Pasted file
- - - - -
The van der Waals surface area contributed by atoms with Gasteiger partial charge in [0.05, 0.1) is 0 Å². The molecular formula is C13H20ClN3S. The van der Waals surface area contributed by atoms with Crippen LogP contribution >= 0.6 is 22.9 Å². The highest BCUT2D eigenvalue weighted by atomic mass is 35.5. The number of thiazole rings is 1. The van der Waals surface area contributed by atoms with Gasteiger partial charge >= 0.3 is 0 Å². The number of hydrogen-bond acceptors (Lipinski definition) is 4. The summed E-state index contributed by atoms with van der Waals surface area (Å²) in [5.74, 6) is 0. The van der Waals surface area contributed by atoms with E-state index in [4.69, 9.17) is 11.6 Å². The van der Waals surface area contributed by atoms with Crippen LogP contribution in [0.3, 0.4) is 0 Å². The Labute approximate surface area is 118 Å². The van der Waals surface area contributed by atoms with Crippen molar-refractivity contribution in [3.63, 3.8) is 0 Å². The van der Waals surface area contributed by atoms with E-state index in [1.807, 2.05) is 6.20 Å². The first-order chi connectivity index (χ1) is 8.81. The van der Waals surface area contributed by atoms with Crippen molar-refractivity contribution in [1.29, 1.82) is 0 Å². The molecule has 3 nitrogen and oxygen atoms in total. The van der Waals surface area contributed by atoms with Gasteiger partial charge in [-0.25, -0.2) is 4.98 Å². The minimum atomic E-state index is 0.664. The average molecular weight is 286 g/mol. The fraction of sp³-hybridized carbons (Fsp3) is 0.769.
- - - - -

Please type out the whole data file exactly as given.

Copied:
The van der Waals surface area contributed by atoms with Gasteiger partial charge in [0.05, 0.1) is 0 Å². The molecular formula is C13H20ClN3S. The van der Waals surface area contributed by atoms with Crippen LogP contribution >= 0.6 is 22.9 Å². The highest BCUT2D eigenvalue weighted by atomic mass is 35.5. The number of thiazole rings is 1. The van der Waals surface area contributed by atoms with Gasteiger partial charge >= 0.3 is 0 Å². The number of hydrogen-bond acceptors (Lipinski definition) is 4. The summed E-state index contributed by atoms with van der Waals surface area (Å²) in [5.74, 6) is 0. The van der Waals surface area contributed by atoms with E-state index in [4.69, 9.17) is 11.6 Å². The van der Waals surface area contributed by atoms with Crippen LogP contribution in [0.3, 0.4) is 0 Å². The Labute approximate surface area is 118 Å². The van der Waals surface area contributed by atoms with Crippen molar-refractivity contribution in [3.63, 3.8) is 0 Å². The van der Waals surface area contributed by atoms with E-state index in [1.807, 2.05) is 6.20 Å². The first-order chi connectivity index (χ1) is 8.81. The van der Waals surface area contributed by atoms with Crippen molar-refractivity contribution in [1.29, 1.82) is 0 Å². The molecule has 3 nitrogen and oxygen atoms in total. The van der Waals surface area contributed by atoms with Gasteiger partial charge in [-0.25, -0.2) is 4.98 Å². The minimum atomic E-state index is 0.664. The average molecular weight is 286 g/mol. The fraction of sp³-hybridized carbons (Fsp3) is 0.769.